Figure thumbnail gr1
      Figure 1Flow chart showing subject processing from pharmacy to hospital referral.
      The 161 remaining volunteers agreed to fill in the GOLD screening questionnaire for COPD. The average age of these participants was 55±11 years, 94 (58%) were women, and 124 (77%) were smokers or ex-smokers. The mean GOLD screening score was 3.0±1.2. Sixty-one of the 161 respondents (38%) had a score<3 and 100 (62%) a score of ≥3, indicating they were at high risk for COPD (Table 1). The age and proportion of women in the two groups were similar. More high-risk customers were smokers or ex-smokers, and they also had a higher mean GOLD screening score than those at low risk. Those in the high-risk group were offered spirometry; only three refused and one was excluded because she was ill with a respiratory infection at that time. Customers who attended spirometry had at least one symptom. Chronic cough was the most common (66%) but each symptom was present in about half the subjects (chronic sputum 54%, breathlessness 63%). Low-risk subjects were more frequently asymptomatic (chronic cough 6%, chronic sputum 5%, breathlessness 3%).
      Table 1Characteristics of the participating pharmacy customers.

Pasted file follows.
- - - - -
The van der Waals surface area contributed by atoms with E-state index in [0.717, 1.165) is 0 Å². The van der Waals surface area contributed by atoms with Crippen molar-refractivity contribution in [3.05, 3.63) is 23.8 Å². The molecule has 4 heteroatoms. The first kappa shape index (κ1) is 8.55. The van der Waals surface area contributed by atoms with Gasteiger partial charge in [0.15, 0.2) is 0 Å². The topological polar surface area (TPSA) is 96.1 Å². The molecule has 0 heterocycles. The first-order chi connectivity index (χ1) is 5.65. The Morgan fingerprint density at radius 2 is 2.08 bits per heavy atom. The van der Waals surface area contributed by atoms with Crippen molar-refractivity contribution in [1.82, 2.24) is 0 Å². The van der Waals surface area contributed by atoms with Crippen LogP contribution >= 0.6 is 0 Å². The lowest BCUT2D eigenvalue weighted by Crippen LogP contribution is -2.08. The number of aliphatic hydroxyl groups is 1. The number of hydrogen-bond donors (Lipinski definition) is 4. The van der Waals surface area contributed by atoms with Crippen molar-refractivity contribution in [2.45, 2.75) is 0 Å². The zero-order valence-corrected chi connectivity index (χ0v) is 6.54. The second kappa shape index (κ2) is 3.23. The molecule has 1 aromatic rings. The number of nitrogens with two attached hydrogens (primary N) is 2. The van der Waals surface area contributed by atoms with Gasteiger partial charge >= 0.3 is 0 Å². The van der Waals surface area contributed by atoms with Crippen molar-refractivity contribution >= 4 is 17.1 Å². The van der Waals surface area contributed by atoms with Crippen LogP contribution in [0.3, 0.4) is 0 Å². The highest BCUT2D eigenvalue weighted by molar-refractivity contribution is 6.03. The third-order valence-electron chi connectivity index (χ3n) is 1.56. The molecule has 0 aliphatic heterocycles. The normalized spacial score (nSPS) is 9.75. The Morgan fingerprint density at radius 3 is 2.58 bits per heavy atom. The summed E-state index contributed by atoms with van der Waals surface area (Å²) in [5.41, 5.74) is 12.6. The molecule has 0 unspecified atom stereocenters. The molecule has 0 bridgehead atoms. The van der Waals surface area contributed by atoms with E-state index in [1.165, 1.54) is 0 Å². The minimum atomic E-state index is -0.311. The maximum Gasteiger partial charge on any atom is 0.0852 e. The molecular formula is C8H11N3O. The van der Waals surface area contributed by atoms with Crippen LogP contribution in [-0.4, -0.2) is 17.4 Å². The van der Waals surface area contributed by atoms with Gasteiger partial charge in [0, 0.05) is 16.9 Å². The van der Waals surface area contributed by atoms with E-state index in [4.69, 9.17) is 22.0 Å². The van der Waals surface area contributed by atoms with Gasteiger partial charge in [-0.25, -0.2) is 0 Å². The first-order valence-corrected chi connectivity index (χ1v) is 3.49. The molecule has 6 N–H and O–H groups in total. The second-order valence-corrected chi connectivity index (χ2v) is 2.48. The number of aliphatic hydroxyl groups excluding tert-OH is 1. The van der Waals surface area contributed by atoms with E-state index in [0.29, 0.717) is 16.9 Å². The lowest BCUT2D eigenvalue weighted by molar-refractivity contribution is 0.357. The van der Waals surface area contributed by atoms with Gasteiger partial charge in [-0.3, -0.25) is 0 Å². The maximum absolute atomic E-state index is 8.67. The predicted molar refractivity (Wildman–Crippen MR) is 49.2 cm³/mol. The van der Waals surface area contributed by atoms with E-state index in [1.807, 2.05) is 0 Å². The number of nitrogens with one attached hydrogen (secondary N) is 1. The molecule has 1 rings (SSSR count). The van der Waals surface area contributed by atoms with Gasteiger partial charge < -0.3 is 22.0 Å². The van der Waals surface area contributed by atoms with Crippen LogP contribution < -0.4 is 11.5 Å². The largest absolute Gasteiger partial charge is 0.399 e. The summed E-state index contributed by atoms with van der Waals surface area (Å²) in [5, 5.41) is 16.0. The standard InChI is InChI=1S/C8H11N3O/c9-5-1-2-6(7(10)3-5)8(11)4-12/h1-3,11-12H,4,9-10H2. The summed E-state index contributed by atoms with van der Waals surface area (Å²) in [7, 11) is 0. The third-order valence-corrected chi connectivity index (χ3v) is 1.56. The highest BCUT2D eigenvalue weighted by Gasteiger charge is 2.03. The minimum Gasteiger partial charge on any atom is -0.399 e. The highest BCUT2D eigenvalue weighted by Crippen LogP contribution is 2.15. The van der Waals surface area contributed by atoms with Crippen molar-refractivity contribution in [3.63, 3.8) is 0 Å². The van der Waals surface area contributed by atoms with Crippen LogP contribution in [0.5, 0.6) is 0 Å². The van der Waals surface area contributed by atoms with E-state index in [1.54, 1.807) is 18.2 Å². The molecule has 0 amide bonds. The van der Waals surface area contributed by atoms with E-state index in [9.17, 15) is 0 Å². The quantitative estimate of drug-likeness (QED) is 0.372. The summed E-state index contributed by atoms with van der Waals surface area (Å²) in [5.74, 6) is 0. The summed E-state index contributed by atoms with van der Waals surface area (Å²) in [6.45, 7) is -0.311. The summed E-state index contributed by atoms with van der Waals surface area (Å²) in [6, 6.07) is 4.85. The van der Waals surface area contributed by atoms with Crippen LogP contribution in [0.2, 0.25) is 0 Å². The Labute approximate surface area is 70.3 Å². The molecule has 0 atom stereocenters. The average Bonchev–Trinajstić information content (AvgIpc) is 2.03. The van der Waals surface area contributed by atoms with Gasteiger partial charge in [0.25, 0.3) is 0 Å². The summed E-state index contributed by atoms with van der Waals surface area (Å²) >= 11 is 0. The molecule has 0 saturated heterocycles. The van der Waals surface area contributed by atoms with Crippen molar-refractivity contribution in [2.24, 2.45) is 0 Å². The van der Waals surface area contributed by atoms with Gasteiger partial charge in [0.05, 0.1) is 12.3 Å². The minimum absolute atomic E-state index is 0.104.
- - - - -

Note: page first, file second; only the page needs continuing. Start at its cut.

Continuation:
All customers (n=161)Low risk (n=61)High risk (n=100)
      Age, mean±SD55±1156±1155±11
      Women, n (%)94 (58)38 (62)56 (56)
      Smoking history, n (%)124 (77)36 (59)88 (88)
      Significant differences were found between low-risk and high-risk groups for smoking history (smokers or ex-smokers) (P=0.01) and GOLD score (P=0.01). GOLD=Global Initiative for Chronic Obstructive Lung Disease.
      GOLD score, mean±SD3.0±1.21.7±0.43.8±0.8
      Significant differences were found between low-risk and high-risk groups for smoking history (smokers or ex-smokers) (P=0.01) and GOLD score (P=0.01). GOLD=Global Initiative for Chronic Obstructive Lung Disease.
      a Significant differences were found between low-risk and high-risk groups for smoking history (smokers or ex-smokers) (P=0.01) and GOLD score (P=0.01). GOLD=Global Initiative for Chronic Obstructive Lung Disease.